How JISC Projects are Funded and Sustained (2010 version)


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An introduction to how JISC projects are funded and sustained, with particular emphasis on concentration of projects funded under its Digitisation Programme

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How JISC Projects are Funded and Sustained (2010 version)

  1. 1. Joint Information Systems Committee 30 January 2015 | Slide 1 How JISC projects are funded and sustained – 2010 version Alastair Dunning Digitisation Programme Manager JISC (Joint Information Systems Committee), 0203 006 6065, @alastairdunning UCL Presentation, 19th November 2010
  2. 2. the jisc network (janet) gives all higher education internet access
  3. 3. jisc also supports sevices for the educational community such as JISCmail, MIMAS and JISC Digital Media
  4. 4. jisc also funds innovative projects to create new ideas for the use of technology in education
  5. 5. JISC Digitisation Programme  Oversight of c.70 projects, c.£25m from 2004 - 2010 – ITN’s NewsFilm Online - – Political Cartoon Archive – – British Film Institute InView – 20th -century Government Cabinet Papers - – Gateway of content - – Digitisation in UK -
  6. 6. How does funding happen?  Not just universities and libraries working by themselves – universities partly funded by taxes; although this is changing quickly (ie student fees)  Complex set of politics, government, strategy and institutions   Each step on the chain has strategic guidance about how that money can be spent  Prime Minister > Minister for Business, Innovation and Skills > Higher Education Funding Council for England (HEFCE) > JISC – Also via Research Councils or direct to universities  How are the digitisation / digital humanities projects funded?  PS – This is subject to significant change as effect of government policies are felt!
  7. 7. jisc will issue calls to the educational community, asking for proposals
  8. 8. universities and maybe other interested bodies will submit applications
  9. 9. JISC then uses a peer-review process to select the best projects, using expertise from the universities and also within JISC itself
  10. 10. Call > Bids > Review > Projects What are JISC’s ‘strategic imperatives’, i.e. what do tell our projects that have to do Bear in mind the issues from the prologue JISC wants successful projects, of high quality and of use for researchers, lecturers and students
  11. 11. digital resources are not free to run – they need to be sustained in the long term, both technically and intellectually the Electronic Ephemera collection has images from 18th -20th century. It was digitised at Oxford but is published by ProQuest, a commercial company http://johnjohnson.chadwyck.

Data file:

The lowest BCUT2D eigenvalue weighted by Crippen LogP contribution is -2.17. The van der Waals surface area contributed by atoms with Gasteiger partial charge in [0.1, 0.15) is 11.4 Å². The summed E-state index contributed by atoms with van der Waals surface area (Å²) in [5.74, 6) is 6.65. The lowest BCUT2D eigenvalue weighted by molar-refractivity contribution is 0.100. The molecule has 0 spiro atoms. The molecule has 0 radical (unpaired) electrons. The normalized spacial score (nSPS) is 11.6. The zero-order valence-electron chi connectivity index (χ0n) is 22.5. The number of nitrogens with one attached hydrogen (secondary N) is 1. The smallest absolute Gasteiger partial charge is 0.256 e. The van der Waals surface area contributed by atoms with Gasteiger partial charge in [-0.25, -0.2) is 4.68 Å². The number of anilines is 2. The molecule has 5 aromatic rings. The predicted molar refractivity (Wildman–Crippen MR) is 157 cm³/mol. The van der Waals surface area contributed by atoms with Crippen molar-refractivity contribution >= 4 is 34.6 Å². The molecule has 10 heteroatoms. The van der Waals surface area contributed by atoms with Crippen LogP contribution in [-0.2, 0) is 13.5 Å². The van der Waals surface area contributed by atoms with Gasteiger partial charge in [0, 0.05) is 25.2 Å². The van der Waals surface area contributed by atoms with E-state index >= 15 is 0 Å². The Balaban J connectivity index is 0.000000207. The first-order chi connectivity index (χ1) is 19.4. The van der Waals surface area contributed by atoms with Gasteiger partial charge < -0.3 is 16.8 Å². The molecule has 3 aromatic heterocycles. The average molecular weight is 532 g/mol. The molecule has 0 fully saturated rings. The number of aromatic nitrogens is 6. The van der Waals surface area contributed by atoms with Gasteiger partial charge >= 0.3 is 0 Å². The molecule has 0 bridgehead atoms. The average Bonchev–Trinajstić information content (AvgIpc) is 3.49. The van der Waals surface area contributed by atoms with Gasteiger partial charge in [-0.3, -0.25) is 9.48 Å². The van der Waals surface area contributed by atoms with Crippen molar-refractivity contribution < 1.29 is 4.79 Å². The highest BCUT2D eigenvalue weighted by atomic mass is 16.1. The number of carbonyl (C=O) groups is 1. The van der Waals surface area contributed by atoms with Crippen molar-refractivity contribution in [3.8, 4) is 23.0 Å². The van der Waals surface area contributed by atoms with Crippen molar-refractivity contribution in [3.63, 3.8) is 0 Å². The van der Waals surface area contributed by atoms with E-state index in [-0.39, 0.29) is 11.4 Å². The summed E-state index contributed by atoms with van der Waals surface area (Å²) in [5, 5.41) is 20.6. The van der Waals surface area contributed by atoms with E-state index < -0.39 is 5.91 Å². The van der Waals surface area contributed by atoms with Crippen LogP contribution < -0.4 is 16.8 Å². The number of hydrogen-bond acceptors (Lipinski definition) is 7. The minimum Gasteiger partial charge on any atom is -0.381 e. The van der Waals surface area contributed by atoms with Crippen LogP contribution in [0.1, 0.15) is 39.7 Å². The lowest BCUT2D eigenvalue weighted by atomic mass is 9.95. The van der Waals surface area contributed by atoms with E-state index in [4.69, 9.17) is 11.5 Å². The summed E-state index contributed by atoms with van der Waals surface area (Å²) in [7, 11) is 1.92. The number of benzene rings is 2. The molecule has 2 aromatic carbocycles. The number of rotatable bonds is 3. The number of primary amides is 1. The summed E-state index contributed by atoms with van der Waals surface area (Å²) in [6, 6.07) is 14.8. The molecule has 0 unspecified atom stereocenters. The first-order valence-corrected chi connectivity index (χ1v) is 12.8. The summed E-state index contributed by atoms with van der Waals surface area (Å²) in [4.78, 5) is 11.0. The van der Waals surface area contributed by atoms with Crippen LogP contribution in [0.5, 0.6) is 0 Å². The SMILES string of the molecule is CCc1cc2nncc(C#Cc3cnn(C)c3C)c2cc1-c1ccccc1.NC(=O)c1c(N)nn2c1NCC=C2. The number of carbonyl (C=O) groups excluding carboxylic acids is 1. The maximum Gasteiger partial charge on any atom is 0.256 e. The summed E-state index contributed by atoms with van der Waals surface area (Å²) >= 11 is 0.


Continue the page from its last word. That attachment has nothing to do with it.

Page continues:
12. 12. build it and they will come? – Nope, users need to be actively engaged if they are to use a resource the Freeze Frame project went through every UK undergraduate course, identifying which would be interested in their collection of polar images – geology, geography, fashion, health and nutrition, history …
  13. 13. without good metadata a resource will not be found nor trusted the Archival Sound Recordings has over 44,000 audio files on wildlife, oral history, the Holocaust, artist’s testimonies, lectures. Each recording is scrupulously catalogued, so the rights are clearly labelled, and the recordings findable via Google
  14. 14. innovation means that you can have exciting projects that do new things the First World War Poetry Archive asked members of the public to digitise and comment on their own collections – the pool of content and expertise was hugely increased. Plus a whole trench recreated in Second Life the PreRaphaelite resource is beautifully designed and the photographs are of a quality unsurpassed
  15. 15. innovation means that you can have exciting projects that do new things Old Weather encourages the public to transcribe naval logs with weather reports thus providing important data for climate scientists Visualising China will offer researchers the opportunity build a directory of historic photos of China
  16. 16. What does this mean for you A lot goes on of which end users at universities don’t know about But is vital in creating sustainable, high- quality resources At the end you have free access to high quality resources to use in classwork and research (at least most of the time)
  17. 17. Credits  Network -  Federer –  Lightbulb -  Committee Men 1 - (Human Space Flight Plans Committee Report (200910220001HQ),  Committee Room (Committee Room, Lloyd's),  Application (My Application at Scanline) -  Call Me -  Other images taken direct from relevant JISC-funded projects  If you think of questions later, tweet me @alastairdunning or email me a.dunning at //  More content at